Sona Charaipotra (she/her)

“I’m a big believer in ‘if you can see it, you can be it.’ I rarely saw myself on the page growing up, so I had no idea all the opportunities that existed in the big wide world. That’s why I write, to show kids and teens that they can be the hero of any story. And that’s why I love talking to readers, too, so they know they can achieve anything they put their minds to.”


Sona Charaipotra is not a doctor, much to her pediatrician parents’ chagrin. They were really hoping she’d take over their practice one day. Instead, she became a journalist and author, earning raves from Entertainment Weekly, People and NPR for her YA doc dramedy, Symptoms of a Heartbreak, a YA contemporary about a teen doctor navigating love and loss during her first year of residency.

She draws on a decade’s experience as a magazine writer and editor for her 2022 YA contemporary, How Maya Got Fierce – pitched as The Bold Type meets Younger. But she must admit, her limited skills en pointe meant she had to do plenty of research while co-writing the YA dance duology Tiny Pretty Things, now a Netflix original TV series. (Though her experiences with bullying as a teen girl meant she was well-prepared to tackle the 2022 YA thriller The Rumor Game.) Sona has also contributed short stories to anthologies including A Thousand Beginnings and Endings, Come On In, Game On, and others, and is co-editor of a forthcoming YA anthology featuring South Asian diaspora voices.

Sona was born in Iran but grew up in central New Jersey (it does exist!), where she developed a penchant for real pizza and using phrases like “down the shore,” “j’eat?” and “all set.” She completed her bachelors at Rutgers University, where she focused on journalism and American Studies, writing papers on boy bands and Madonna.

Right out of college, she spent six years as a reporter at People magazine, covering Beyonce’s 21st birthday party and 9/11 in a single week. She’s since been a writer and editor for publications like TeenPeople (RIP),, MSN, Bustle, Vulture, and Barnes & Noble, where she ran the beloved kids and teen blogs, and has contributed to publications including the New York Times, Cosmopolitan, and TeenVogue.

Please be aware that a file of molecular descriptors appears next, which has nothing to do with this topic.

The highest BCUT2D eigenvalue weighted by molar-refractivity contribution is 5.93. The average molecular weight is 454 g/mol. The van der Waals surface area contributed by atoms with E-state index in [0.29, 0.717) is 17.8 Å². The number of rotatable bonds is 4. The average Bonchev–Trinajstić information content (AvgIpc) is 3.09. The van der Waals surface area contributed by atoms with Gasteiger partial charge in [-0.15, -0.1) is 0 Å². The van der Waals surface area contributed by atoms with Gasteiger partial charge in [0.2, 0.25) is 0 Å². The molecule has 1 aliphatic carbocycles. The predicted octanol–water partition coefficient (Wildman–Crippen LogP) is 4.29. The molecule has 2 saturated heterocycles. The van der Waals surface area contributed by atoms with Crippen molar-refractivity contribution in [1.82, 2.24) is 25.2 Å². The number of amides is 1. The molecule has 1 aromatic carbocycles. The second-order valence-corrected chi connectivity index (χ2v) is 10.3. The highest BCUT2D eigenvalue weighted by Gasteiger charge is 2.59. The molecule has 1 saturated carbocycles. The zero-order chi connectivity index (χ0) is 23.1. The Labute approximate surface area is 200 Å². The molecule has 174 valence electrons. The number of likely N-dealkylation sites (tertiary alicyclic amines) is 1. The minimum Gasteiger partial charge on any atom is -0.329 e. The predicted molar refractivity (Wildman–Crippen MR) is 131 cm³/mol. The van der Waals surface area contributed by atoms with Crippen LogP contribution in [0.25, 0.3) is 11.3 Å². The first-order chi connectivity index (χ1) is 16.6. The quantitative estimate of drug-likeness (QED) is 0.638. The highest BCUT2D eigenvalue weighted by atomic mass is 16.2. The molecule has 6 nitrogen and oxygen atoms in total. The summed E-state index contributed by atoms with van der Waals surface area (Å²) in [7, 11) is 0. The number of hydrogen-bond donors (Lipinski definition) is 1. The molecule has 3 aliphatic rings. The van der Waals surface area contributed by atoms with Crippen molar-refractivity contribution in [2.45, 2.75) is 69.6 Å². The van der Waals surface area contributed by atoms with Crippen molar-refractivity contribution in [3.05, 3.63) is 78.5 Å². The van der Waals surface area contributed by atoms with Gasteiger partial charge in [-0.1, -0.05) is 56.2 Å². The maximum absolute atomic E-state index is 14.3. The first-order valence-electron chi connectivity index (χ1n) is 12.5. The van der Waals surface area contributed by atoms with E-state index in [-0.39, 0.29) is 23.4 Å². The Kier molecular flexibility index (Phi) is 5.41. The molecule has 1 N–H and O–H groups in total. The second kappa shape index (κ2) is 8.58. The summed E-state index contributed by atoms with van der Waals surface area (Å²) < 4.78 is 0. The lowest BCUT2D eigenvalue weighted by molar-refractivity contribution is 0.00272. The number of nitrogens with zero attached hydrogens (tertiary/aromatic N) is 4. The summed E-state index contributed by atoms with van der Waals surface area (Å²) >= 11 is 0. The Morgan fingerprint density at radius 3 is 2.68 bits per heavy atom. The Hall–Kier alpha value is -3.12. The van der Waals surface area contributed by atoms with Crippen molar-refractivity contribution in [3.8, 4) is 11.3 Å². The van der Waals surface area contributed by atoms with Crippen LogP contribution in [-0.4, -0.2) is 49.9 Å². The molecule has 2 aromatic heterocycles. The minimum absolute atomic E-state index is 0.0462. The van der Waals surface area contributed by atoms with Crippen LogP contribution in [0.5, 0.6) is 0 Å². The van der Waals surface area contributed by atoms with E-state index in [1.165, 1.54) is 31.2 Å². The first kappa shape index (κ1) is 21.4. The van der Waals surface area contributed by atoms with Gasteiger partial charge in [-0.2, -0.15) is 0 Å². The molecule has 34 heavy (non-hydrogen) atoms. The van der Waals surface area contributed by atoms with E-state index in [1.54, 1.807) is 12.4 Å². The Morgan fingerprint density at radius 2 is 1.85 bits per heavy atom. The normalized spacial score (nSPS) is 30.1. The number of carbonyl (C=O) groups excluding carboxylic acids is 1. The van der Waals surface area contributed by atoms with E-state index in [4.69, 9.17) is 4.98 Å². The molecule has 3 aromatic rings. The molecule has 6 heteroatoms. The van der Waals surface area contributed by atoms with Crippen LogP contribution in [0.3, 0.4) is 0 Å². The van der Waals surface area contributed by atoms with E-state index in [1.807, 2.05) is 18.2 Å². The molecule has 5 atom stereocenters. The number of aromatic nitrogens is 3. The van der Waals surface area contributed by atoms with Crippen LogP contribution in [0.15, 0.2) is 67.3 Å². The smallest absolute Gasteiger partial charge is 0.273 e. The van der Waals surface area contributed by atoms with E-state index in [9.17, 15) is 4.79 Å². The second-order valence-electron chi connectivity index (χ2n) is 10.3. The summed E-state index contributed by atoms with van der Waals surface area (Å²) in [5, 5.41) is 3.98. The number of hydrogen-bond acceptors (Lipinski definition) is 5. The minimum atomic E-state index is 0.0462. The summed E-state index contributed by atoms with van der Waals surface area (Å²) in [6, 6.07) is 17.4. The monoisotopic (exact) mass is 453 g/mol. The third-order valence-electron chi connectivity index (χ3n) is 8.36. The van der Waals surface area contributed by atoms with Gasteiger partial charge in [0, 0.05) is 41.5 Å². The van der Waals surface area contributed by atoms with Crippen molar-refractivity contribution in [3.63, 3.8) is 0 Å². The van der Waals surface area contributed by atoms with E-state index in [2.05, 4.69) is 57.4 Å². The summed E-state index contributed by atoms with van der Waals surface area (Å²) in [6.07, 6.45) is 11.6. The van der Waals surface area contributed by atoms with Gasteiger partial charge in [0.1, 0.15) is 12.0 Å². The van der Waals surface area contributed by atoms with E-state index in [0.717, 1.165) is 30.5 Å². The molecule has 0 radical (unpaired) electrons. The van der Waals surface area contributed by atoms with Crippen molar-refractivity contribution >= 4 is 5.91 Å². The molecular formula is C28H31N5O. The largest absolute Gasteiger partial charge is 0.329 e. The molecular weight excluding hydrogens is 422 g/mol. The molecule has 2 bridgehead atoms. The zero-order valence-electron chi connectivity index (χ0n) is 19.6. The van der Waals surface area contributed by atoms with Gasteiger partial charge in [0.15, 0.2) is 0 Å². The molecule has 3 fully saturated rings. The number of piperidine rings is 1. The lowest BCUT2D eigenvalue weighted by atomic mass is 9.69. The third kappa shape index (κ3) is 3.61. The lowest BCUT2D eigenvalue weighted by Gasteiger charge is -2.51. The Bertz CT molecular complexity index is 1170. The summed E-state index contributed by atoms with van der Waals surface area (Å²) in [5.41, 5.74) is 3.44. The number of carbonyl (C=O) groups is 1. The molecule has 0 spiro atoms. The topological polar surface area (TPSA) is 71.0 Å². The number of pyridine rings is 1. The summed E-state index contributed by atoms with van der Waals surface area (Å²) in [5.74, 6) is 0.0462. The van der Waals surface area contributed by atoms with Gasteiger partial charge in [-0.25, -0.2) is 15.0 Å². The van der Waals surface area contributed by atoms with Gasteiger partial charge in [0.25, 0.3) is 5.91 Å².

Sona got her masters in Dramatic Writing and South Asian studies at NYU, developing her thesis script for the screen at MTV Films and trying her luck in Hollywood before focusing on fiction, earning her MFA in creative writing at the New School’s esteemed Writing for Children program. While there, she co-founded CAKE Literary, a boutique book packager focused on high concept, deliciously diverse titles, including the Tiny Pretty Things series, the Tristan Strong series, the Love Sugar Magic series, The Gauntlet duology, and other lauded YA and middle grade books. 

Sona served as VP of content and a board member for We Need Diverse Books, and was a founding board member for the South Asian Journalists Association. She has also offered mentorship through PoC in Publishing, SAJA, and other organizations. She has taught and presented at the Highlights Foundation, KWELI, SCBWI, AWP, BookCon, YallFest, and other events, as well as for schools and libraries. 

Last year, after many years of struggling with executive dysfunction issues, Sona was diagnosed with ADHD as an adult. She started therapy and medication and has since hyper-focused on learning all she can about neurodivergence, both as it applies to her life and her work.

When she’s not writing or teaching, Sona can be found stirring up trouble in the kitchen with her writer husband and two kids at home in New York City, or on the road, documenting her street food finds on Instagram.

If Sona’s writing makes you hungry (and it probably will!), you can find recipes at, or find her on social media (including TikTok!) talking about chai, Bollywood movies and books.

Follow Sona on Twitter


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